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October 23, 2005
My, We're A Welcoming People

After 9/11, we asked ourselves how nineteen Islamofascist terrorists could have made their way into the United States and infiltrated our society. We found out that our visa system had so many holes in it that we could not begin to guess how many more may have set up residence in America, just waiting to attack us from within. Sixteen of these terrorists came from Saudi Arabia, the last three of which didn't even need to go to an American facility to get their visas; instead they received the key documents from their travel agents under the Visa Express system.

After 9/11, we demanded an end to such programs, especially with Saudi Arabia, which supplies an inordinate amount of the Islamist radicals to the al-Qaeda cause. This supposedly has been the American policy since the attacks, and as far as any public statements, that policy has never been reversed.

Or has it?

According to London-based Asharq Al-Awsat, the Saudis expect to send over 10,000 new students to the US in the coming year and 21,000 over the next four as part of a program based on the relaxation of visa requirements with the US (h/t: CQ reader Michael):

More than 10,000 Saudi students will travel to the US to attend university as part of a government-sponsored program following the adoption of new measures by the Ministry of Higher Education aimed at facilitating travel procedures for Saudis. In total, 21,000 Saudis are expected to take part in the program in the next four years.

Prospective students can submit their applications to the Ministry of Higher Education through a Ministry special office or its website for nine different specializations and will be able to benefit from assistance with their visa applications at the US embassy and its diplomatic missions throughout the country. ...

Half of the prospective students will be sponsored by Saudi businesses to further their knowledge in a given field making use of bilateral treaties offering Saudis a number of opportunities in U.S. universities across the country.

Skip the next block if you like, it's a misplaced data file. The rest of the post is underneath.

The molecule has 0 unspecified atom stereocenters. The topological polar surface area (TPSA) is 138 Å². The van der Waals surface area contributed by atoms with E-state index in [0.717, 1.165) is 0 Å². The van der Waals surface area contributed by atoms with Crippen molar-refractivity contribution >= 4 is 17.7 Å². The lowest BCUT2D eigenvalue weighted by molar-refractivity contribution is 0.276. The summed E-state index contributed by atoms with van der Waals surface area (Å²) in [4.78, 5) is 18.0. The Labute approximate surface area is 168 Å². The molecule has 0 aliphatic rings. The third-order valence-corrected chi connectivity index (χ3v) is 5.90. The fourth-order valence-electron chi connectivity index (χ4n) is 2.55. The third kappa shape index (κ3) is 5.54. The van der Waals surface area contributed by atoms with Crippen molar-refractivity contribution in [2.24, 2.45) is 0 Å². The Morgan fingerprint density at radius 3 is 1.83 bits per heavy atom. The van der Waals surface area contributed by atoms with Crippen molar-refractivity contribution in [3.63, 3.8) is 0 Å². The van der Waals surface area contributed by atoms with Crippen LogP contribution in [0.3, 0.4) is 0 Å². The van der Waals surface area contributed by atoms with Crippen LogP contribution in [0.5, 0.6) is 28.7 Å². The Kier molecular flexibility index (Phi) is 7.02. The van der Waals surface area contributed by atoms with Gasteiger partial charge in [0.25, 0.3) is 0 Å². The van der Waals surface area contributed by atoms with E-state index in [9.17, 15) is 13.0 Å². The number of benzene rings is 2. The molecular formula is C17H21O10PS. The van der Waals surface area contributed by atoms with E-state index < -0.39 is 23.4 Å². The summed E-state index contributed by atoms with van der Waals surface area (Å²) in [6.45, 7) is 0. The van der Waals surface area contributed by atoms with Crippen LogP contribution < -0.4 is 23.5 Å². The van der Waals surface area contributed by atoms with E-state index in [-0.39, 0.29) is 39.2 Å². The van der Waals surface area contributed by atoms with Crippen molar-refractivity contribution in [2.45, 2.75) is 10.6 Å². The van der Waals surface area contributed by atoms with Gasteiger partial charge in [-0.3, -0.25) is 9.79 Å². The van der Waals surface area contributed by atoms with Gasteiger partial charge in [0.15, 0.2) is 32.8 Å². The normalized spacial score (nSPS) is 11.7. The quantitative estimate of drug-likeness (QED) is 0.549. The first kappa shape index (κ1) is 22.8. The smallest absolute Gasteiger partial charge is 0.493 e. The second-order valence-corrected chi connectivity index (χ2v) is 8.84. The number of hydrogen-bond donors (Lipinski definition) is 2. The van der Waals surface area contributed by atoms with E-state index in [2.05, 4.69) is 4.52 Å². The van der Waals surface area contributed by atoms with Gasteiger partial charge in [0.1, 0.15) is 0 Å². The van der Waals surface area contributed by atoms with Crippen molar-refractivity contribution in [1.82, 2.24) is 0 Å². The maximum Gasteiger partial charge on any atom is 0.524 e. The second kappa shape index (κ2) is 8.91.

Well, well. It appears that the Saudis have received a bit more flexibility -- and we will be hosting more of them in our communities as students. Perhaps if they pass strict scrutiny and maintain registry and security requirements, that may help reduce the radicalism of the Saudi youth. Unfortunately, that's what we used to think before 9/11, too.

Has something changed? The Saudis have taken terrorism more seriously since the May 2003 bombing attack in Riyadh by al-Qaeda, of course. However, the royal family still supports the Wahhabist strain of Islam that gave birth to the Islamofascist movement AQ represents and Osama bin Laden leads. It's hard to imagine that the Saudis will promote the overseas education of young people who seriously dissent from its Wahhabist teachings or the oppressive government that enforces it as law in Saudi Arabia.

I think we need to ask the State Department if we've relaxed entry requirements into the US, especially with our Saudi "friends", and if so, who decided to do that.

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Posted by Ed Morrissey at October 23, 2005 6:51 PM

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